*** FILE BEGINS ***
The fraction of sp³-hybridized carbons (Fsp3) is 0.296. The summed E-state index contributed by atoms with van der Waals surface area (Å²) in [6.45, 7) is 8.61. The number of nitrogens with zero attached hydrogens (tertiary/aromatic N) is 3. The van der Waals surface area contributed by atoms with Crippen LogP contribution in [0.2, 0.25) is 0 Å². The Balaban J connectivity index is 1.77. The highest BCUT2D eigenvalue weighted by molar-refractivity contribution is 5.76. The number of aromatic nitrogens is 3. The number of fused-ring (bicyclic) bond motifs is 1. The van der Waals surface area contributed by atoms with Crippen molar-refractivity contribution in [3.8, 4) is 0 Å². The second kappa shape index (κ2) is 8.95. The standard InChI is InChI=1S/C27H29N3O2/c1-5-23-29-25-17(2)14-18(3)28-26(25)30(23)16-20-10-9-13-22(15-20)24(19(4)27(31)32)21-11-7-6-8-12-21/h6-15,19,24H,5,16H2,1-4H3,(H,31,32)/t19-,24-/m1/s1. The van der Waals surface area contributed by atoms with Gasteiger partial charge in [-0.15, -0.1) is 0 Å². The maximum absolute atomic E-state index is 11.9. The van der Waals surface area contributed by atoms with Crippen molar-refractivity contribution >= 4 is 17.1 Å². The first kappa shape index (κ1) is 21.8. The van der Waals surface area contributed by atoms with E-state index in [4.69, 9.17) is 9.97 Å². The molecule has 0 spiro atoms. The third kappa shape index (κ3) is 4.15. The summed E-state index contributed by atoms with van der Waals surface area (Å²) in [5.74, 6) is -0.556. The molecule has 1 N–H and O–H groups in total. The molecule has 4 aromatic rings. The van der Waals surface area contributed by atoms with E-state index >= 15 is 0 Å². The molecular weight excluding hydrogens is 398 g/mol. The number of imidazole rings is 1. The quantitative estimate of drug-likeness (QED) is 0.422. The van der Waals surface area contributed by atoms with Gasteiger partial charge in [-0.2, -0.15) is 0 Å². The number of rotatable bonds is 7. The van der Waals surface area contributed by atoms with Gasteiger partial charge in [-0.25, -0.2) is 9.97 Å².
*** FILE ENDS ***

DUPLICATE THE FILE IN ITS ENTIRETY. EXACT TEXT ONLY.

The fraction of sp³-hybridized carbons (Fsp3) is 0.296. The summed E-state index contributed by atoms with van der Waals surface area (Å²) in [6.45, 7) is 8.61. The number of nitrogens with zero attached hydrogens (tertiary/aromatic N) is 3. The van der Waals surface area contributed by atoms with Crippen LogP contribution in [0.2, 0.25) is 0 Å². The Balaban J connectivity index is 1.77. The highest BCUT2D eigenvalue weighted by molar-refractivity contribution is 5.76. The number of aromatic nitrogens is 3. The number of fused-ring (bicyclic) bond motifs is 1. The van der Waals surface area contributed by atoms with Crippen molar-refractivity contribution in [3.8, 4) is 0 Å². The second kappa shape index (κ2) is 8.95. The standard InChI is InChI=1S/C27H29N3O2/c1-5-23-29-25-17(2)14-18(3)28-26(25)30(23)16-20-10-9-13-22(15-20)24(19(4)27(31)32)21-11-7-6-8-12-21/h6-15,19,24H,5,16H2,1-4H3,(H,31,32)/t19-,24-/m1/s1. The van der Waals surface area contributed by atoms with Gasteiger partial charge in [-0.15, -0.1) is 0 Å². The maximum absolute atomic E-state index is 11.9. The van der Waals surface area contributed by atoms with Crippen molar-refractivity contribution >= 4 is 17.1 Å². The first kappa shape index (κ1) is 21.8. The van der Waals surface area contributed by atoms with E-state index in [4.69, 9.17) is 9.97 Å². The molecule has 0 spiro atoms. The third kappa shape index (κ3) is 4.15. The summed E-state index contributed by atoms with van der Waals surface area (Å²) in [5.74, 6) is -0.556. The molecule has 1 N–H and O–H groups in total. The molecule has 4 aromatic rings. The van der Waals surface area contributed by atoms with E-state index >= 15 is 0 Å². The molecular weight excluding hydrogens is 398 g/mol. The number of imidazole rings is 1. The quantitative estimate of drug-likeness (QED) is 0.422. The van der Waals surface area contributed by atoms with Gasteiger partial charge in [-0.2, -0.15) is 0 Å². The number of rotatable bonds is 7. The van der Waals surface area contributed by atoms with Gasteiger partial charge in [-0.25, -0.2) is 9.97 Å².